I was posed what sounded like a simple enough question by an old friend in Brussels at the end of last week:

I was wondering […] whether you knew of a good English-language newsletter, or feed, or whatever, summing up legislative developments at EU level. The Law Societies do send one but it’s only monthly and I need more frequent updates (weekly would be best).

Not knowing the precise answer, but as ever intrigued, I set to work… Here is the best set of answers I can come up with, with the input of many others…

(1) Newsletters 
Consensus that this is nothing free that’s better than the Law Society one. In German there are newsletters from Bundesrechtsanwaltskammer (BRAK) and Deutscher Anwaltverein (DAV). For a paid service a number of people suggested Tomson Reuters Lawtel.

(2) Blogs 
Keep an eye on ECJblogGrahn LawEU Law and Vihar Georgiev. There’s also the EU Law tag on Head of Legal. Best way to keep on top of many blogs is to use a RSS reader – see this guide about how to do it.

(3) Twitter
There’s a lively EU law discussion on Twitter – follow @carlgardner, @vihargg, @ronpatz, @ralfgrahn@axelhorns, @allardknook and @auremah. As ever Twitter is best used with a client like Tweetdeck or Hootsuite, rather than from twitter.com. Might a paper.li weekly edition of an EU Law newspaper make some sense too? Comment below if so and I’ll pull one together.

(4) Official sources
EUR-Lex, OEIL and the ECJ do not offer RSS feeds – this is a severe downside. Especially annoying as EUR-Lex used to have RSS. So – for now – there’s no way to follow things here other than to visit the sites. The way forward may be to use some combination of Yahoo! Pipes and FeedYes to hack together some feeds. The EU Law API from Buhl & Rasmussen could also be handy, but would require more coding work.

Thanks to Carl Gardner, Vihar Georgiev, Ron Patz, Ralf Grahn for their contributions to this piece!

Photo: Cédric Puisney “European Court of Justice – Luxembourg” November 18, 2006 via Flickr, Creative Commons Attribution


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  2. @Alberto – Unfortunately working as a freelancer in east London I am some distance from an EU institutional library!

    I’ve added your blog to my RSS reader.

  3. Alberto Alemanno

    Thanks Jon – also for me agence europe is too expensive. Yet you can get access to yet through the EU institutions’ libraries.

    You may want to have a look at my blog where I comment on most EU policies having an impact on health, safety and the environment (what I call risk regulation)

    best wishes and good job!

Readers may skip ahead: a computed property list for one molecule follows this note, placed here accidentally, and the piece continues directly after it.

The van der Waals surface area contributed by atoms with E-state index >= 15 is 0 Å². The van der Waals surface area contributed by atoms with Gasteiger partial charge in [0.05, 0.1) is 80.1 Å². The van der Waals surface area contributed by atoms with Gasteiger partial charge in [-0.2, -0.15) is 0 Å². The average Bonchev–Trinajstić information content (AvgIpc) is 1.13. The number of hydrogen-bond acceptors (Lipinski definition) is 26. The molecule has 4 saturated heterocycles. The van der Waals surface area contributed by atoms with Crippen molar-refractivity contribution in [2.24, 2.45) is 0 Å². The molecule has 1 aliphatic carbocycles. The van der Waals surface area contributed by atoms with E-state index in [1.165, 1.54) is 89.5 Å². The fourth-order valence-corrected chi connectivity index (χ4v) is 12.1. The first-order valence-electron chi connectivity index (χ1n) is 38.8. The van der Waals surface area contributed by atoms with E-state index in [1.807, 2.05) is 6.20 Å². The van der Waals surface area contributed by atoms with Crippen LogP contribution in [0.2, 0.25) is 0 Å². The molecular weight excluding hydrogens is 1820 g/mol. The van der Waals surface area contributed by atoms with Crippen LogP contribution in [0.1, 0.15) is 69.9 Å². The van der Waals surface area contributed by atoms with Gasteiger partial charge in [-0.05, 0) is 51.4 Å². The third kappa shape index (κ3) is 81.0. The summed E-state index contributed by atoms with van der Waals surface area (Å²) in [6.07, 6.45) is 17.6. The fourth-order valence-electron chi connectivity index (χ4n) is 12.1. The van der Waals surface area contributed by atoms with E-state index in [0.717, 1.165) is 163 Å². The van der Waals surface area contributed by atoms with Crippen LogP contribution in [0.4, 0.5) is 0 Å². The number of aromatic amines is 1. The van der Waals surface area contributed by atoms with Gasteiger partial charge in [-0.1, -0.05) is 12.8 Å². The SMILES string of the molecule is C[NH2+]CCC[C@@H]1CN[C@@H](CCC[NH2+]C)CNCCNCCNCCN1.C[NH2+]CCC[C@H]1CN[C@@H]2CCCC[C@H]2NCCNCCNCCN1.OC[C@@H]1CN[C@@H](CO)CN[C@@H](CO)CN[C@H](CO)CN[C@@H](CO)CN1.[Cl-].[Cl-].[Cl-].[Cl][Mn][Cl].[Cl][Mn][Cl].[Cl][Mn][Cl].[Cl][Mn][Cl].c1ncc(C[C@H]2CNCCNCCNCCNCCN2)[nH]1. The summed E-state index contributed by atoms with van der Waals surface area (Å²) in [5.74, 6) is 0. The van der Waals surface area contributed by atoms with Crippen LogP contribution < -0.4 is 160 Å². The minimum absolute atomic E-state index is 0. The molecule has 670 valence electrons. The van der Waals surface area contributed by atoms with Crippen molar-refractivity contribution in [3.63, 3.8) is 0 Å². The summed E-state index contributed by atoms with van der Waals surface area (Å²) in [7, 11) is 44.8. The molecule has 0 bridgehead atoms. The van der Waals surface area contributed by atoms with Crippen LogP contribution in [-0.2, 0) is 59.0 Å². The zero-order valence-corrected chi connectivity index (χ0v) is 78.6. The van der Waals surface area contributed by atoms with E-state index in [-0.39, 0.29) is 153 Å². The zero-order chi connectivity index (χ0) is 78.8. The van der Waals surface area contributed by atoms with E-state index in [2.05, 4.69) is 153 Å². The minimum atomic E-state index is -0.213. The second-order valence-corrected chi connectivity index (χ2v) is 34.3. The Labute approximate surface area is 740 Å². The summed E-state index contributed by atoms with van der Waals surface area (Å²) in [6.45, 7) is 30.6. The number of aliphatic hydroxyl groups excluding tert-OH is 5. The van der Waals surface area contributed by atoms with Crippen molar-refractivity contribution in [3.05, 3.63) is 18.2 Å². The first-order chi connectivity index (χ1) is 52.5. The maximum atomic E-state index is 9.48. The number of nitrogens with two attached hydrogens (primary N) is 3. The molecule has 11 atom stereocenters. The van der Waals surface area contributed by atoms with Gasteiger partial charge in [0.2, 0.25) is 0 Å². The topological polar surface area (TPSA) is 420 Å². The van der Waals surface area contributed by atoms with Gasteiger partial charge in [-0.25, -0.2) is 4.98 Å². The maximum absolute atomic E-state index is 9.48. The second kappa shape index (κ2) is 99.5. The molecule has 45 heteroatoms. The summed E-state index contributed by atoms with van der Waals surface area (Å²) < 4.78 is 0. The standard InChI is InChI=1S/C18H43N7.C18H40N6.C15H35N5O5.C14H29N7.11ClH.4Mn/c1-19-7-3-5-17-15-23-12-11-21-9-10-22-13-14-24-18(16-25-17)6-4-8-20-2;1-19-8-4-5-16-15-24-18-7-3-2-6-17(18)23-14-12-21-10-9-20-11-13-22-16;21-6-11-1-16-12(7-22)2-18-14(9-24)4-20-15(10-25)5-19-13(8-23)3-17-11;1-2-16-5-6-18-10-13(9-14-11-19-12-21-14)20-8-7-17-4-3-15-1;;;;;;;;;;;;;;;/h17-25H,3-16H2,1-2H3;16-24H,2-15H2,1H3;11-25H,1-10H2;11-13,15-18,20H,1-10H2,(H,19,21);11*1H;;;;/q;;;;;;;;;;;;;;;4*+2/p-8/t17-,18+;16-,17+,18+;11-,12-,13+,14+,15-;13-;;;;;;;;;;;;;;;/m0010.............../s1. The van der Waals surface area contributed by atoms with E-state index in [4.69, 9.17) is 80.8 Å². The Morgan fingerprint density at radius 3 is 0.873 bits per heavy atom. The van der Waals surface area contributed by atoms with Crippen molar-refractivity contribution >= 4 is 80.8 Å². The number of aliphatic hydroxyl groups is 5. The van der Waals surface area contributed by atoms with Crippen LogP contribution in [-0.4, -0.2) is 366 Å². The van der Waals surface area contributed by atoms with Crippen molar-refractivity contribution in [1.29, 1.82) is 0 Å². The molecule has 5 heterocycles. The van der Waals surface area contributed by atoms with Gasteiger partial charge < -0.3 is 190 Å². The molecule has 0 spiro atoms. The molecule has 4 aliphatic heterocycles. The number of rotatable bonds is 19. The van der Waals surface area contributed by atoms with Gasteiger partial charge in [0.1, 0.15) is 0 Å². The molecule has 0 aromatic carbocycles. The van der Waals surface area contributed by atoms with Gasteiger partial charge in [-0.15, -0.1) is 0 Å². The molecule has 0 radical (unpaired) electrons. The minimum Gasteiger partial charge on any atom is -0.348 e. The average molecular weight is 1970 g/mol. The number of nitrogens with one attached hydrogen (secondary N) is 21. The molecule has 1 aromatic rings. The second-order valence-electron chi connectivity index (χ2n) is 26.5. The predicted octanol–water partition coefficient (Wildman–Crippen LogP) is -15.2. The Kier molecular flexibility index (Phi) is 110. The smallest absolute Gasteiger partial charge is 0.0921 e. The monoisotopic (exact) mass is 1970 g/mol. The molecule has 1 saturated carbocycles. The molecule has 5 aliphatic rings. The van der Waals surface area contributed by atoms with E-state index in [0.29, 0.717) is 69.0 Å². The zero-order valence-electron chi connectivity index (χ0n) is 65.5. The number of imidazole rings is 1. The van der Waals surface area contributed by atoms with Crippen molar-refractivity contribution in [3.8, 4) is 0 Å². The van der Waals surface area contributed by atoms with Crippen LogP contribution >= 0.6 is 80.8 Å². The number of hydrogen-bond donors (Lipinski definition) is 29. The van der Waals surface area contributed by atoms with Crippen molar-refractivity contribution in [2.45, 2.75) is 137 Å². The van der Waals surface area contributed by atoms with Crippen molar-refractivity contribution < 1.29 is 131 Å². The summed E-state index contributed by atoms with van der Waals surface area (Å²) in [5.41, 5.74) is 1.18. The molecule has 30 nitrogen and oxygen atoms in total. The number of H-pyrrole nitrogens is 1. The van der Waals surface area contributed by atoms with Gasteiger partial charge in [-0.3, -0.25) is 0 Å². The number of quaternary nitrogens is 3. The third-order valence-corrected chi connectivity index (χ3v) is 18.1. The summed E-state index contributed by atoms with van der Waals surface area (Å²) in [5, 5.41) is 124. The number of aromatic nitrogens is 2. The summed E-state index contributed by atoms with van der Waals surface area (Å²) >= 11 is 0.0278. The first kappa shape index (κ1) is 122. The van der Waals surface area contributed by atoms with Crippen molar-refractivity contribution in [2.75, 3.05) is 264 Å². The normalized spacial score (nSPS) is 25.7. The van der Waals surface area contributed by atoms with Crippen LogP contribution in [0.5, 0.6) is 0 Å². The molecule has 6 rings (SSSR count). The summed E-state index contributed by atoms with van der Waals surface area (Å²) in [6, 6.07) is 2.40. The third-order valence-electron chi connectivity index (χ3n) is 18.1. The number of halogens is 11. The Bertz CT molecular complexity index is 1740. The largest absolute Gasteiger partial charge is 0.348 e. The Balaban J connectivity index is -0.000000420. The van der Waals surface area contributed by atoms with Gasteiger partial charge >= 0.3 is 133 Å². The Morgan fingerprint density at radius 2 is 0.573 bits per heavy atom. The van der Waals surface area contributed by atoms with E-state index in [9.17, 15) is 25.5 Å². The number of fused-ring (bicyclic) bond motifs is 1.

4. @Bruno – thanks, yes, had forgotten to mention that.

    @Carl – for that I will need a more comprehensive list of EU law people on Twitter. Do you know more? It’s a bit off my regular work.

    @B / Brusselsblogger – yes, rather odd to have to request a RSS feed! But better that than nothing I suppose.

    @B / André / Michel – thanks for the tip.

    @Alberto – I didn’t include Agence Europe because of the cost of it… It’s way too expensive for me.

  5. “The Law Societies do send one but it’s only monthly and I need more frequent updates”

    This clearly indicates the horrifying volume of regulations being churned out by Brussels.

  6. Alberto Alemanno

    God job Jon !

    I would like to draw your attention to the main source of information, in the form of a newsletter, existing since the 60s about EU Affairs: AGENCE EUROPE: http://www.agenceurope.com/

    That’s what EU officials, EU judges, policymakers and people in EU Affairs read every morning. That’s what I do since 1999.

    I like your blogging style and themes covered.


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  8. @ Brusselsblogger: I was actually relieved to see they didn’t ask for a fax.

  9. Great blog post – I would like to add a paid monitoring service that isn’t mentioned in the post: EU Issue Tracker, which many consider to be the best EU legislative monitoring service available at any price.

  10. @B

    The Lexalert system is amazingly: you need to send an email to a helpdesk in order to subscribe by RSS!?

    Thought RSS as such is already complicated for many people 🙂

  11. Actually, the least user-friendly part of the institutions’ websites has to be the comitology register. Even the searches you perform can’t be bookmarked, so every search must be done from scratch every time. 🙁

  12. Apparently Eur-Lex do offer RSS feeds…

  13. there’s another commercial version, http://euissuetracker.com

  14. Thanks, Jon – great work. Please do try to paper.li thing if you have time.

  15. Thanks for an insightful list of links.

    However, the Parliament’s Legislative Observatory does have a useful, highly customisable ‘tracker’ to receive alerts about new procedures tabled, new documents/proposals published by the Commission, what’s been tabled between two plenary sessions, etc.

    Check out the (free) registration page: https://www.secure.europarl.europa.eu/oeil/secured/TrackerRegister.do?action=displaypage&language=en

    But RSS still not, unfortunately…

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